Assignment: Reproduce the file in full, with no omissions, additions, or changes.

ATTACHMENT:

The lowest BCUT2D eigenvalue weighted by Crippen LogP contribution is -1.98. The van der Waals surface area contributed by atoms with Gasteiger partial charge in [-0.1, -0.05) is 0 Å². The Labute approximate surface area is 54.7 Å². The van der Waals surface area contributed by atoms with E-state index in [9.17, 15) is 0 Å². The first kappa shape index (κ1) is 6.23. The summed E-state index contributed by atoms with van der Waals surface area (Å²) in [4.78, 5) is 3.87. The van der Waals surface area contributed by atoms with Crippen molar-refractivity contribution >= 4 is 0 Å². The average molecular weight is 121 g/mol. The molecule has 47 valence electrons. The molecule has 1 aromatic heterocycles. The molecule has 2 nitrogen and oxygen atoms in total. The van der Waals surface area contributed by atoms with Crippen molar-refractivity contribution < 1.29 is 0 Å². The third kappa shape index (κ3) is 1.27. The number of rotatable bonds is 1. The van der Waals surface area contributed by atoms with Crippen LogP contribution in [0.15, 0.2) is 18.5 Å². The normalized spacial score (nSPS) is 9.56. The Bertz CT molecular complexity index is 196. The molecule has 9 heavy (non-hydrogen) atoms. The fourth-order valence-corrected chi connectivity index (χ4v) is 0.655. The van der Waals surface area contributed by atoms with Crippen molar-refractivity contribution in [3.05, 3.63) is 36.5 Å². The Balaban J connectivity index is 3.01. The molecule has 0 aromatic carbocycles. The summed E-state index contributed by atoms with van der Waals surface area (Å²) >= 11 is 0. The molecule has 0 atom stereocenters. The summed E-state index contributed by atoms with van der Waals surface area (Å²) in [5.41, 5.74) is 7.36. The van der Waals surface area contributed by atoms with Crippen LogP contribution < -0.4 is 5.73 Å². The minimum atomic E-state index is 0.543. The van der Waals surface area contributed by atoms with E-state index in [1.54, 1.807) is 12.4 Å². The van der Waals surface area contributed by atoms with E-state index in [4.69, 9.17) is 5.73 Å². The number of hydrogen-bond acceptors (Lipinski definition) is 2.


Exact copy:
The lowest BCUT2D eigenvalue weighted by Crippen LogP contribution is -1.98. The van der Waals surface area contributed by atoms with Gasteiger partial charge in [-0.1, -0.05) is 0 Å². The Labute approximate surface area is 54.7 Å². The van der Waals surface area contributed by atoms with E-state index in [9.17, 15) is 0 Å². The first kappa shape index (κ1) is 6.23. The summed E-state index contributed by atoms with van der Waals surface area (Å²) in [4.78, 5) is 3.87. The van der Waals surface area contributed by atoms with Crippen molar-refractivity contribution >= 4 is 0 Å². The average molecular weight is 121 g/mol. The molecule has 47 valence electrons. The molecule has 1 aromatic heterocycles. The molecule has 2 nitrogen and oxygen atoms in total. The van der Waals surface area contributed by atoms with Crippen molar-refractivity contribution < 1.29 is 0 Å². The third kappa shape index (κ3) is 1.27. The number of rotatable bonds is 1. The van der Waals surface area contributed by atoms with Crippen LogP contribution in [0.15, 0.2) is 18.5 Å². The normalized spacial score (nSPS) is 9.56. The Bertz CT molecular complexity index is 196. The molecule has 9 heavy (non-hydrogen) atoms. The fourth-order valence-corrected chi connectivity index (χ4v) is 0.655. The van der Waals surface area contributed by atoms with Crippen molar-refractivity contribution in [3.05, 3.63) is 36.5 Å². The Balaban J connectivity index is 3.01. The molecule has 0 aromatic carbocycles. The summed E-state index contributed by atoms with van der Waals surface area (Å²) >= 11 is 0. The molecule has 0 atom stereocenters. The summed E-state index contributed by atoms with van der Waals surface area (Å²) in [5.41, 5.74) is 7.36. The van der Waals surface area contributed by atoms with Crippen LogP contribution < -0.4 is 5.73 Å². The minimum atomic E-state index is 0.543. The van der Waals surface area contributed by atoms with E-state index in [1.54, 1.807) is 12.4 Å². The van der Waals surface area contributed by atoms with E-state index in [4.69, 9.17) is 5.73 Å². The number of hydrogen-bond acceptors (Lipinski definition) is 2.